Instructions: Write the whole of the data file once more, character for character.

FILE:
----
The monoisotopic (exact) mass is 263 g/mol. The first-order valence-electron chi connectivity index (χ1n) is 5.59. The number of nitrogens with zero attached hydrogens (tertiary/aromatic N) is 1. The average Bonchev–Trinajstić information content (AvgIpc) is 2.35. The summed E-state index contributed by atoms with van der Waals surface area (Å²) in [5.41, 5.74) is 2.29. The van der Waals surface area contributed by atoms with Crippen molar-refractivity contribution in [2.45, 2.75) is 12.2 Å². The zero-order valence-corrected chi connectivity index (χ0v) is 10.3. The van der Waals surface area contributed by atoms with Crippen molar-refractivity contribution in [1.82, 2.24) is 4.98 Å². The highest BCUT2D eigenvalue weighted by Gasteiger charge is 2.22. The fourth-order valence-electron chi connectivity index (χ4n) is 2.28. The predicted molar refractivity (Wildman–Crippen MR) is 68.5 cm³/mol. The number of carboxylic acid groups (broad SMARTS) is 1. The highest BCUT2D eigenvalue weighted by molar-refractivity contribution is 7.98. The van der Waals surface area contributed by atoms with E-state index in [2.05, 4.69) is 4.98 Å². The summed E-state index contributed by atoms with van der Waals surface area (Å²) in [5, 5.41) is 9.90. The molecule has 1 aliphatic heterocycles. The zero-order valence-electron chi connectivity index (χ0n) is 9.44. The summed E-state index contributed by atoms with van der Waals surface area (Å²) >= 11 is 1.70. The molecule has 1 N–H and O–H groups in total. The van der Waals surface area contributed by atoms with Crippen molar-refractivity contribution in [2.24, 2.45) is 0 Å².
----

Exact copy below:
The monoisotopic (exact) mass is 263 g/mol. The first-order valence-electron chi connectivity index (χ1n) is 5.59. The number of nitrogens with zero attached hydrogens (tertiary/aromatic N) is 1. The average Bonchev–Trinajstić information content (AvgIpc) is 2.35. The summed E-state index contributed by atoms with van der Waals surface area (Å²) in [5.41, 5.74) is 2.29. The van der Waals surface area contributed by atoms with Crippen molar-refractivity contribution in [2.45, 2.75) is 12.2 Å². The zero-order valence-corrected chi connectivity index (χ0v) is 10.3. The van der Waals surface area contributed by atoms with Crippen molar-refractivity contribution in [1.82, 2.24) is 4.98 Å². The highest BCUT2D eigenvalue weighted by Gasteiger charge is 2.22. The fourth-order valence-electron chi connectivity index (χ4n) is 2.28. The predicted molar refractivity (Wildman–Crippen MR) is 68.5 cm³/mol. The number of carboxylic acid groups (broad SMARTS) is 1. The highest BCUT2D eigenvalue weighted by molar-refractivity contribution is 7.98. The van der Waals surface area contributed by atoms with E-state index in [2.05, 4.69) is 4.98 Å². The summed E-state index contributed by atoms with van der Waals surface area (Å²) in [5, 5.41) is 9.90. The molecule has 1 aliphatic heterocycles. The zero-order valence-electron chi connectivity index (χ0n) is 9.44. The summed E-state index contributed by atoms with van der Waals surface area (Å²) >= 11 is 1.70. The molecule has 1 N–H and O–H groups in total. The van der Waals surface area contributed by atoms with Crippen molar-refractivity contribution in [2.24, 2.45) is 0 Å².